By the 1960s, there were still only a few Somali women in the UK. After the expansion in British industry, Somali men brought over their wives and families. Somali women subsequently began establishing community organisations in the cities where they resided, some of which still exist to this day. In the 1960s and 1970s, Somali students from British Somaliland also came to study in the UK. Some chose to remain in Britain, while others returned to Somalia after graduating. Some long-settled Somalis also returned to Somalia in the 1960s, following the country's independence, though many subsequently moved back to Britain as a result of growing instability during the 1980s.
In 1983, when the UK government requisitioned civilian ships for the Falklands War, three British-registered sailors of Somali origin were denied employment on the basis of skin colour. This was upheld as unlawful by an industrial tribunal and an appeal court, and the case contributed to considerable focus in the media on the issue of racism in the British shipping industry. The shipping industry had been outside of the remit of the 1976 Race Relations Act, and discrimination within the industry was significant. In 1983, 90 per cent of Somali seamen living in Cardiff were unemployed.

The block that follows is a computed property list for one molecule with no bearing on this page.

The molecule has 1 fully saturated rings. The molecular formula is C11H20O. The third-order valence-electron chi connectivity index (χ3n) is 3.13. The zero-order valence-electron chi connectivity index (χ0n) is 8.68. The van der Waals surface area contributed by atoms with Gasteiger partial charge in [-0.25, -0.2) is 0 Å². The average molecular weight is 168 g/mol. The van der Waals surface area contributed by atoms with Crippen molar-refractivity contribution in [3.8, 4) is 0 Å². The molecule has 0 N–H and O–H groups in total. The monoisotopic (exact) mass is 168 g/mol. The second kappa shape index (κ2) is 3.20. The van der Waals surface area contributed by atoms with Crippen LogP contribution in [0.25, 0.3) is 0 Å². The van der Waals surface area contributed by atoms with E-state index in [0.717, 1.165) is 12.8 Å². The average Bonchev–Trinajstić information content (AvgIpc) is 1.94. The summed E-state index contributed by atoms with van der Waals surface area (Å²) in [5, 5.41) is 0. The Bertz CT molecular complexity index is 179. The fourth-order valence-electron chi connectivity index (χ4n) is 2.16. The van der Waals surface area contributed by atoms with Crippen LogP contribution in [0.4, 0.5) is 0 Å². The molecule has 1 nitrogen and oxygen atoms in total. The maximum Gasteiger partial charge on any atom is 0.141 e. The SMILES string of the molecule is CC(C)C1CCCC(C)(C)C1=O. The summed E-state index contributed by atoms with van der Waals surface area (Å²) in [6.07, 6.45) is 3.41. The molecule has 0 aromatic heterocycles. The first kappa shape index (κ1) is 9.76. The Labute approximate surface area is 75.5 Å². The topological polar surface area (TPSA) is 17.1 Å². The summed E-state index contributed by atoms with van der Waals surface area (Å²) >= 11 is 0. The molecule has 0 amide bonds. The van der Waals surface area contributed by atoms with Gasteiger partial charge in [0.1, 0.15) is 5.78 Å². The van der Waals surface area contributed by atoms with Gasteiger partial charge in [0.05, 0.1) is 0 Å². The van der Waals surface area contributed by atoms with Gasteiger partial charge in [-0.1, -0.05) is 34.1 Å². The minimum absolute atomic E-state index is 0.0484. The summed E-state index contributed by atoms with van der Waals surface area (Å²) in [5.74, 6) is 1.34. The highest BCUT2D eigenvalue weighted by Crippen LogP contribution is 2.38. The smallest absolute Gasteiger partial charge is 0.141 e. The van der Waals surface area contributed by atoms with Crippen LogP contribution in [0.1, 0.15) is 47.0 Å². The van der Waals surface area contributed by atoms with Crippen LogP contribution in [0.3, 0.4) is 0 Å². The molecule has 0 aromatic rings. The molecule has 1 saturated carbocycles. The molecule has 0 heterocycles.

During the 1980s and 1990s, the civil war in Somalia lead to a large number of Somali immigrants, comprising the majority of the current Somali population in the UK. Between 1988 and 1994, the favoured destination of people fleeing the civil war was Scandinavia, but by 1999 53 per cent of Somali asylum applications in Europe were made in the UK. Many of these asylum seekers had fled from neighbouring countries such as Ethiopia before migrating to the UK. Many of these refugees were women and children whose men had either been killed or had stayed in Somalia to fight, changing the Somali settlement from one of single seamen to that of refugee communities. Between 1985 and 2006, Somalis figured among the top ten largest country of origin groups of people seeking asylum in the UK. In the late 1980s, most of these early migrants were granted refugee status, while those arriving later in the 1990s more often obtained temporary status.